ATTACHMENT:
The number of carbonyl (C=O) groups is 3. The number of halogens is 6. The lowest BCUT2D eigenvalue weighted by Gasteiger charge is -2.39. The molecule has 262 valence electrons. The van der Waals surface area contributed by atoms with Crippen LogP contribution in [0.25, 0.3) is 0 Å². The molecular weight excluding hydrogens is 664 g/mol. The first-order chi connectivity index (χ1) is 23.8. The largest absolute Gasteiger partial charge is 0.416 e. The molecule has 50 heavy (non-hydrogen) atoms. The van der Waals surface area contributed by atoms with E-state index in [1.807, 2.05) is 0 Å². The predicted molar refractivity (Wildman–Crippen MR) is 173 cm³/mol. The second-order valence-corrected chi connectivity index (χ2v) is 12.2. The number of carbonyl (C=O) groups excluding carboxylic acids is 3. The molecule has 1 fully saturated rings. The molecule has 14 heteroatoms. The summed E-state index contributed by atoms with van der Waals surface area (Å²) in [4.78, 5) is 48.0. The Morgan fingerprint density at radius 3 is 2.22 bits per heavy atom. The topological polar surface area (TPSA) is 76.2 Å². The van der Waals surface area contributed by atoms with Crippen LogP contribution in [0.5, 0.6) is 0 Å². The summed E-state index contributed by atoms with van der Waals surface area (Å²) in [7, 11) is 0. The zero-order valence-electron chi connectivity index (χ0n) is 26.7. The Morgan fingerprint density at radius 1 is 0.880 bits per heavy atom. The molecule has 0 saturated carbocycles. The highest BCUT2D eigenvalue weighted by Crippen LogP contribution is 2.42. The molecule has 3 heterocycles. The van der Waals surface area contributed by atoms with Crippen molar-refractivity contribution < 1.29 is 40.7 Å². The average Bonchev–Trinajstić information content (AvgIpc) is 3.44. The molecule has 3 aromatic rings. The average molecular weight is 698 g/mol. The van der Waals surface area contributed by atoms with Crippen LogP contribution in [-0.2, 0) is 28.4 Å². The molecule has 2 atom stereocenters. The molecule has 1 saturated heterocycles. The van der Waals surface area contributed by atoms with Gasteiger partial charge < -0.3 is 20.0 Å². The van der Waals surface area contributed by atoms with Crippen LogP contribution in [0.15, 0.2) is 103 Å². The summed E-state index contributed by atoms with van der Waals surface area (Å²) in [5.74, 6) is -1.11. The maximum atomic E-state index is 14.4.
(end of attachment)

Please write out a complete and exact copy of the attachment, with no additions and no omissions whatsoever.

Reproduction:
The number of carbonyl (C=O) groups is 3. The number of halogens is 6. The lowest BCUT2D eigenvalue weighted by Gasteiger charge is -2.39. The molecule has 262 valence electrons. The van der Waals surface area contributed by atoms with Crippen LogP contribution in [0.25, 0.3) is 0 Å². The molecular weight excluding hydrogens is 664 g/mol. The first-order chi connectivity index (χ1) is 23.8. The largest absolute Gasteiger partial charge is 0.416 e. The molecule has 50 heavy (non-hydrogen) atoms. The van der Waals surface area contributed by atoms with E-state index in [1.807, 2.05) is 0 Å². The predicted molar refractivity (Wildman–Crippen MR) is 173 cm³/mol. The second-order valence-corrected chi connectivity index (χ2v) is 12.2. The number of carbonyl (C=O) groups excluding carboxylic acids is 3. The molecule has 1 fully saturated rings. The molecule has 14 heteroatoms. The summed E-state index contributed by atoms with van der Waals surface area (Å²) in [4.78, 5) is 48.0. The Morgan fingerprint density at radius 3 is 2.22 bits per heavy atom. The topological polar surface area (TPSA) is 76.2 Å². The van der Waals surface area contributed by atoms with Crippen LogP contribution in [0.5, 0.6) is 0 Å². The summed E-state index contributed by atoms with van der Waals surface area (Å²) in [7, 11) is 0. The zero-order valence-electron chi connectivity index (χ0n) is 26.7. The Morgan fingerprint density at radius 1 is 0.880 bits per heavy atom. The molecule has 0 saturated carbocycles. The highest BCUT2D eigenvalue weighted by Crippen LogP contribution is 2.42. The molecule has 3 heterocycles. The van der Waals surface area contributed by atoms with Crippen molar-refractivity contribution < 1.29 is 40.7 Å². The average Bonchev–Trinajstić information content (AvgIpc) is 3.44. The molecule has 3 aromatic rings. The average molecular weight is 698 g/mol. The van der Waals surface area contributed by atoms with Crippen LogP contribution in [-0.2, 0) is 28.4 Å². The molecule has 2 atom stereocenters. The molecule has 1 saturated heterocycles. The van der Waals surface area contributed by atoms with Gasteiger partial charge < -0.3 is 20.0 Å². The van der Waals surface area contributed by atoms with Crippen LogP contribution in [0.15, 0.2) is 103 Å². The summed E-state index contributed by atoms with van der Waals surface area (Å²) in [5.74, 6) is -1.11. The maximum atomic E-state index is 14.4.